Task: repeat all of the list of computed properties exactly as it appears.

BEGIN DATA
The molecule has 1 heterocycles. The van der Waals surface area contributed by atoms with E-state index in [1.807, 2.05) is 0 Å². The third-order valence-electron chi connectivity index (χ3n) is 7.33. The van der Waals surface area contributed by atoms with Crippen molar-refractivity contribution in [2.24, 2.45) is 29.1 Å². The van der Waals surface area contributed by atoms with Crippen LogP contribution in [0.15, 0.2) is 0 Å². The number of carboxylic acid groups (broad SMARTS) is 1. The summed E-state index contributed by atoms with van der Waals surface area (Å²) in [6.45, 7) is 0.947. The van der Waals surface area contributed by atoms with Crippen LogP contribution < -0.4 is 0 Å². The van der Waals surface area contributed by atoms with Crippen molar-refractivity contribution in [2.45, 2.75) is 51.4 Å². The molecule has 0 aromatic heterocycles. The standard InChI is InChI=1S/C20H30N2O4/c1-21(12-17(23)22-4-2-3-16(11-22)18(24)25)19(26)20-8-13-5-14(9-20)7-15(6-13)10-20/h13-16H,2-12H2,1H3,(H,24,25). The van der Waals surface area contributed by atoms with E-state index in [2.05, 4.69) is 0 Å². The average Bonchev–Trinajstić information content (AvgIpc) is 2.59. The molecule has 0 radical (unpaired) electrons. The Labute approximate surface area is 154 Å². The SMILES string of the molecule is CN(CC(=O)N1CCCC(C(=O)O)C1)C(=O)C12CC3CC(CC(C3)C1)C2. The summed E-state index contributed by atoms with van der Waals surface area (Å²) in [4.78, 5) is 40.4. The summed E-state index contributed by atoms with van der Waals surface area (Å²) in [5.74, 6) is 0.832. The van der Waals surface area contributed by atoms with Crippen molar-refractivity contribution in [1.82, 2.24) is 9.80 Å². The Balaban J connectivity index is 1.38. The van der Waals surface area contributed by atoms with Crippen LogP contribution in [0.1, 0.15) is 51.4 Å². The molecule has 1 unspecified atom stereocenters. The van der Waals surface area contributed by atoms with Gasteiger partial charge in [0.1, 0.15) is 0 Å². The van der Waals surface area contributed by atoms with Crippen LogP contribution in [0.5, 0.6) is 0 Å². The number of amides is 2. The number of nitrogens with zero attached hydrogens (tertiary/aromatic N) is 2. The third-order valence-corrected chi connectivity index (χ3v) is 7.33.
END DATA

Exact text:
The molecule has 1 heterocycles. The van der Waals surface area contributed by atoms with E-state index in [1.807, 2.05) is 0 Å². The third-order valence-electron chi connectivity index (χ3n) is 7.33. The van der Waals surface area contributed by atoms with Crippen molar-refractivity contribution in [2.24, 2.45) is 29.1 Å². The van der Waals surface area contributed by atoms with Crippen LogP contribution in [0.15, 0.2) is 0 Å². The number of carboxylic acid groups (broad SMARTS) is 1. The summed E-state index contributed by atoms with van der Waals surface area (Å²) in [6.45, 7) is 0.947. The van der Waals surface area contributed by atoms with Crippen LogP contribution < -0.4 is 0 Å². The van der Waals surface area contributed by atoms with Crippen molar-refractivity contribution in [2.45, 2.75) is 51.4 Å². The molecule has 0 aromatic heterocycles. The standard InChI is InChI=1S/C20H30N2O4/c1-21(12-17(23)22-4-2-3-16(11-22)18(24)25)19(26)20-8-13-5-14(9-20)7-15(6-13)10-20/h13-16H,2-12H2,1H3,(H,24,25). The van der Waals surface area contributed by atoms with E-state index in [2.05, 4.69) is 0 Å². The average Bonchev–Trinajstić information content (AvgIpc) is 2.59. The molecule has 0 radical (unpaired) electrons. The Labute approximate surface area is 154 Å². The SMILES string of the molecule is CN(CC(=O)N1CCCC(C(=O)O)C1)C(=O)C12CC3CC(CC(C3)C1)C2. The summed E-state index contributed by atoms with van der Waals surface area (Å²) in [4.78, 5) is 40.4. The summed E-state index contributed by atoms with van der Waals surface area (Å²) in [5.74, 6) is 0.832. The van der Waals surface area contributed by atoms with Crippen molar-refractivity contribution in [1.82, 2.24) is 9.80 Å². The Balaban J connectivity index is 1.38. The van der Waals surface area contributed by atoms with Crippen LogP contribution in [0.1, 0.15) is 51.4 Å². The molecule has 1 unspecified atom stereocenters. The van der Waals surface area contributed by atoms with Gasteiger partial charge in [0.1, 0.15) is 0 Å². The van der Waals surface area contributed by atoms with Crippen LogP contribution in [0.5, 0.6) is 0 Å². The number of amides is 2. The number of nitrogens with zero attached hydrogens (tertiary/aromatic N) is 2. The third-order valence-corrected chi connectivity index (χ3v) is 7.33.